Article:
Gay Adoptive Fathers: What Does the Research Show?
By Carol Church, Writer, Family Album
Reviewed by David Diehl, PhD, Department of Family, Youth, and Community Sciences, University of Florida, and Suzanna Smith, PhD, Department of Family, Youth, and Community Sciences, University of Florida
This post is honor of Lesbian, Gay, Bisexual and Transgender Pride Month.
With recent historic rulings on gay marriage and big changes in public opinion about the subject, it seems that America is becoming more welcoming to gay and lesbian families. However, families headed by gay fathers often still face significant prejudice. In addition to discrimination due to their sexual orientation, they may also encounter those who believe it isn’t possible to parent well without a “mom” in the home.
A recent small British study focused on the well-being, behavior, and adjustment of adopted children in families headed up by gay male couples, comparing it to that of adopted children raised by lesbian or heterosexual couples. There were about 40 couples in each group, and children were between the ages of 3 and 9.
The Numbers Look Good
On average, gay fathers were less depressed and less stressed about parenting and more responsive to and interactive with to their children than heterosexual parents. Interviews showed that they also tended to be warmer towards their children and less aggressive in their disciplinary methods than heterosexual parents. Meanwhile, the percentage of children whose parents rated them as having notably problematic behavior was about the same in all groups. Children in all three groups also showed similar levels of stereotypically gender-typed behavior.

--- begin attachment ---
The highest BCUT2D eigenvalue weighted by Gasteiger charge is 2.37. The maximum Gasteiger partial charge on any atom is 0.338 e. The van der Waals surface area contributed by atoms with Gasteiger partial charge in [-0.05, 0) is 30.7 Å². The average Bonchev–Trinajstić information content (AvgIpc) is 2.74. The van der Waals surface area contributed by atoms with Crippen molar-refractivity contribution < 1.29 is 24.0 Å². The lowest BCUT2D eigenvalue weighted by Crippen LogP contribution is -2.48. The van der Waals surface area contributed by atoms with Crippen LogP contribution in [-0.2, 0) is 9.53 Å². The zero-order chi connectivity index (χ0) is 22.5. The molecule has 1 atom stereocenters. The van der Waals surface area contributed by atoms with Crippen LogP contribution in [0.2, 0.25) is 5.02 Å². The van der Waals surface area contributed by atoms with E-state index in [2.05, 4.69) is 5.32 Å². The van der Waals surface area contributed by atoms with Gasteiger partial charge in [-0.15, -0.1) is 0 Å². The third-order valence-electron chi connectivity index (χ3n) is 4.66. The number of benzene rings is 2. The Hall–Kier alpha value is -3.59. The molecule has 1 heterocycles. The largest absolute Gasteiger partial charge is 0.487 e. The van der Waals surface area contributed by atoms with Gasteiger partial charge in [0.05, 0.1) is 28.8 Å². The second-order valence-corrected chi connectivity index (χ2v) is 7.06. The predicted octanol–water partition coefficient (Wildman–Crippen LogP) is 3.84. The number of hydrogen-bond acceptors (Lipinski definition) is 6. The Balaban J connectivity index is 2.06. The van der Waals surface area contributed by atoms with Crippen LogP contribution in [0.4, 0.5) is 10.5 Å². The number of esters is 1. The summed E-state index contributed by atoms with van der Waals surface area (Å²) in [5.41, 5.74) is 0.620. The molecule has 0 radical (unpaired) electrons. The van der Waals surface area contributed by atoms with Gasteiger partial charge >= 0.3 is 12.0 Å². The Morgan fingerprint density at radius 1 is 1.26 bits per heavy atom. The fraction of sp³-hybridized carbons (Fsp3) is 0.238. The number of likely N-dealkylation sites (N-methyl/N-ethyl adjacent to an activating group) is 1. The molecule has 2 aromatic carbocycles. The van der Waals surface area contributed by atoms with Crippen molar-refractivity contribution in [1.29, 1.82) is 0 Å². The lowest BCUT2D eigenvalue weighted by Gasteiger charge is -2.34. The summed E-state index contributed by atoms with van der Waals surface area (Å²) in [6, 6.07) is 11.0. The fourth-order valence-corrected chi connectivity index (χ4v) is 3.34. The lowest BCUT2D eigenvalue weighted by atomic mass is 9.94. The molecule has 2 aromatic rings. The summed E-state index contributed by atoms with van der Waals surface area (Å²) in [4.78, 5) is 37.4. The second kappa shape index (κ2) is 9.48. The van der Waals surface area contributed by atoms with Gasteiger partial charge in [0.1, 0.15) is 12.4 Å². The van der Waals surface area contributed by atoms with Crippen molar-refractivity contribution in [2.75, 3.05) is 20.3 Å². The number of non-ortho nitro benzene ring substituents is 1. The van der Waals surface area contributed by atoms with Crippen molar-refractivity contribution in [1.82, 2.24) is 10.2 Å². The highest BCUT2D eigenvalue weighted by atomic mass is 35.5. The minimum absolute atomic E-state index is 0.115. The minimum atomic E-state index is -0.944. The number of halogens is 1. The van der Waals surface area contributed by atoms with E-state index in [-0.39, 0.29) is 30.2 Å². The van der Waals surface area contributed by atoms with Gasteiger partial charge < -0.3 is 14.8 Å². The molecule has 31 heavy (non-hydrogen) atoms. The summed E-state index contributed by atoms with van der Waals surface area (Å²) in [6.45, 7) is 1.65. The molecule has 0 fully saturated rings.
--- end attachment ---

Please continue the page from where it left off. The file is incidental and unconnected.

Though this study was small, these gay fathers appeared to be providing a highly positive environment for their adopted children, with no negative consequences seen. These findings suggest that matching prospective gay fathers who wish to adopt with children across the country awaiting placement would be a win-win situation.
AAP: Gay Marriage Benefits Kids
Indeed, more than 100 scientific studies have found that most children raised in gay- and lesbian-headed families are “developmentally and socially well-adjusted” (Perrin, Siegel, & The Committee on Psychosocial Aspects of Child and Family Health, 2013, e1378). Researchers writing in the journal Pediatrics conclude that children’s well-being is affected far more by the strength of their family’s relationships than by the gender or sexual orientation of their parents. The well-known American Academy of Pediatrics has issued a statement supporting the legalization of same-sex marriage and affirming their belief that making marriage available to all strengthens families and benefits children’s development. It remains to be seen whether same-sex marriage will become a national reality, but this organization is standing behind its legalization.
Golombok et al. (2013). Adoptive gay father families: Parent–child relationships and children’s psychological adjustment. Child Development. Advance online publication. http://dx.doi.org/10.1111/cdev.12155
Perrin, E. C., Siegel, B. S., & The Committee on Psychosocial Aspects of Child and Family Health. (2013). Promoting the well-being of children whose parents are gay or lesbian. Pediatrics, e1374-e1383. http://dx.doi.org/10.1542/peds.2013-0376
The Committee on Psychosocial Aspects of Child and Family Health. (2013). Promoting the well-being of children whose parents are gay or lesbian. Pediatrics, 827-830. http://dx.doi.org/10.1542/peds.2013-0377
(Originally published in a slightly different form as: Church, C. (2013). Gay adoptive fathers. [Radio broadcast episode]. Family Album Radio. Gainesville, FL: University of Florida, and Church, C. (2013). Pediatricians’ group supports same-sex marriage legalization. [Radio broadcast episode]. Family Album Radio. Gainesville, FL: University of Florida)